I tend to think of most internet porn rather like fast food. It dazzles the eye, overloads the taste buds, and can only satisfy its own craving. It can be fun to eat on occasion, but most of us wouldn’t want to indulge all the time. We know it wouldn’t be fully nutritious if we ate it every day, but we chose to enjoy it for what it is, and we get a different kind of pleasure from consuming fast food to health food. And we exercise our agency in choosing to consume it at some times and not at others.

That said, we could certainly improve the quality of the porn out there and improve its production. How about an ethical porn stamp, for example? Proof that the workers were there of their own accord, that they knew what acts they would be performing before they were filmed, that they really were consenting to their work? Business regulation is, after all the way we temper ethics and money when it comes to every other enterprise. A basic understanding of consent and adult agency wouldn’t go amiss either. Then a debate about whether facials can be feminist might have some decent legs to stand on.

And for those who think ethical porn, like feminist porn, is an oxymoronic impossibility, take a look at the Fair Trade model. That was similarly criticised for its idealism and lack of commercial viability back in the day. Now Kitkats are made with fairly-sourced sugar.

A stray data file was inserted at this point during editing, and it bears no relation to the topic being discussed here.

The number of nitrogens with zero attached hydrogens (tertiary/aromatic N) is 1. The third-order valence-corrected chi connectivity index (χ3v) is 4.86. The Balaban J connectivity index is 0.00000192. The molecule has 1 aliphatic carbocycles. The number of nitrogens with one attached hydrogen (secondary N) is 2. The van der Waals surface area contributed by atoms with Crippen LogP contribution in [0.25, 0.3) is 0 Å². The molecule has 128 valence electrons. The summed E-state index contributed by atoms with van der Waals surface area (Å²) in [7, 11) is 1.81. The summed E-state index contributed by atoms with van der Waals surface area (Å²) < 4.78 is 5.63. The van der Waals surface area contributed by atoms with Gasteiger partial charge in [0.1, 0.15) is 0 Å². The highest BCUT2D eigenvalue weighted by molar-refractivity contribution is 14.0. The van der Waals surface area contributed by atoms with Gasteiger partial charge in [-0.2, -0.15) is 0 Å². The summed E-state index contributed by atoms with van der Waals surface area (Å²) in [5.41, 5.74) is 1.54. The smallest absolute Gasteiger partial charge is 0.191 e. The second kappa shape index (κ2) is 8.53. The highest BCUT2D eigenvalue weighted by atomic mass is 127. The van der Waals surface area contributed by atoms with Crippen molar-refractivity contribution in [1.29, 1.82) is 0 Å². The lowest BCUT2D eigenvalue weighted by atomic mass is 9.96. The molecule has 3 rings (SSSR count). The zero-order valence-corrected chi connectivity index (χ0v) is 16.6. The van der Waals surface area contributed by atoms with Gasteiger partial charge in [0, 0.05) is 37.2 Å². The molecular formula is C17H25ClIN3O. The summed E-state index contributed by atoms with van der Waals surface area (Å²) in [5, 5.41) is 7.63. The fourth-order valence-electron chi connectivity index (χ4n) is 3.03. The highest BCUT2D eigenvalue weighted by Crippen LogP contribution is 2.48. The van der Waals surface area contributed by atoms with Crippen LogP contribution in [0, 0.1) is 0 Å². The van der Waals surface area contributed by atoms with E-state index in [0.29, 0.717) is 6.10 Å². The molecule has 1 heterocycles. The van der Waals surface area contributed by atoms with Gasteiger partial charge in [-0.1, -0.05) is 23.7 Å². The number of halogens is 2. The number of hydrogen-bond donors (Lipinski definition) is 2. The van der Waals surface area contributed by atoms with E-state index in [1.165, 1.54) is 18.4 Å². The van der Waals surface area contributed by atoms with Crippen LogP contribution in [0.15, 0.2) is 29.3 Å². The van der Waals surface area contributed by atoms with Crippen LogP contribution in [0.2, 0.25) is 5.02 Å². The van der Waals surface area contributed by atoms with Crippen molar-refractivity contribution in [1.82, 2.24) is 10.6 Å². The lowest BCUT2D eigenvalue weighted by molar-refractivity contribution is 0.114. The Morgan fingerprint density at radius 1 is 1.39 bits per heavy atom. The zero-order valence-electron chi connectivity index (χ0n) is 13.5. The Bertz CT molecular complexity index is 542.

What is even more damning is that the UK had the chance to work with the British adult industry on regulation but decided instead to push it offshore. ATVOD is the body that regulates video-on-demand content in the UK.  Its remit has never been debated in Parliament (instead it ‘bought’ its authority off  OFCOM ) and yet, through a combination of fines and censorious demands, British VOD providers have simply re-registered their companies in other jurisdictions, the Canaries for example. Once there, the British government has no power to either prosecute them for producing obscene material (if they do) nor to regulate them. The government could have set the bar for porn production around the world by negotiating with its own porn companies. But it chose instead to make them the burden of other legal systems, shirking both its opportunity – and its responsibility – to monitor and guide British porn production.

Porn isn’t the problem; lack of education and alternatives to stereotypes are.  Unfortunately, it is the opponents as much as the producers that sell us this line.